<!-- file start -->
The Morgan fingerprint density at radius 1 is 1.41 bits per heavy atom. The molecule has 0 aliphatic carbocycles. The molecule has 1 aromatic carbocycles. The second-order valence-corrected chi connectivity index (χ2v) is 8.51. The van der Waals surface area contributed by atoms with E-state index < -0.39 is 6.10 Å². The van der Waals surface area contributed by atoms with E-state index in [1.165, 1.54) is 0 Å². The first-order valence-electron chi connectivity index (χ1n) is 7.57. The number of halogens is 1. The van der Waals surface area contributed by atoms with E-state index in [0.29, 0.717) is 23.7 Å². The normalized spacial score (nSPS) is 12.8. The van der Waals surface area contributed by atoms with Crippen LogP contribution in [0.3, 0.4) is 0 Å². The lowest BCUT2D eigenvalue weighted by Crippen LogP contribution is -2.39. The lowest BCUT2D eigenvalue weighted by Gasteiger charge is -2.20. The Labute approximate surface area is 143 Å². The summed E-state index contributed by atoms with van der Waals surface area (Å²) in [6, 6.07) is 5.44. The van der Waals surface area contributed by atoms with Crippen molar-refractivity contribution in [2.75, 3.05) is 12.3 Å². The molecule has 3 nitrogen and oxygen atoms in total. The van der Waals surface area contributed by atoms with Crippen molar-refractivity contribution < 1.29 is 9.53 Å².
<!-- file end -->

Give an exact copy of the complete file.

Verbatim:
The Morgan fingerprint density at radius 1 is 1.41 bits per heavy atom. The molecule has 0 aliphatic carbocycles. The molecule has 1 aromatic carbocycles. The second-order valence-corrected chi connectivity index (χ2v) is 8.51. The van der Waals surface area contributed by atoms with E-state index < -0.39 is 6.10 Å². The van der Waals surface area contributed by atoms with E-state index in [1.165, 1.54) is 0 Å². The first-order valence-electron chi connectivity index (χ1n) is 7.57. The number of halogens is 1. The van der Waals surface area contributed by atoms with E-state index in [0.29, 0.717) is 23.7 Å². The normalized spacial score (nSPS) is 12.8. The van der Waals surface area contributed by atoms with Crippen LogP contribution in [0.3, 0.4) is 0 Å². The lowest BCUT2D eigenvalue weighted by Crippen LogP contribution is -2.39. The lowest BCUT2D eigenvalue weighted by Gasteiger charge is -2.20. The Labute approximate surface area is 143 Å². The summed E-state index contributed by atoms with van der Waals surface area (Å²) in [6, 6.07) is 5.44. The van der Waals surface area contributed by atoms with Crippen molar-refractivity contribution in [2.75, 3.05) is 12.3 Å². The molecule has 3 nitrogen and oxygen atoms in total. The van der Waals surface area contributed by atoms with Crippen molar-refractivity contribution < 1.29 is 9.53 Å².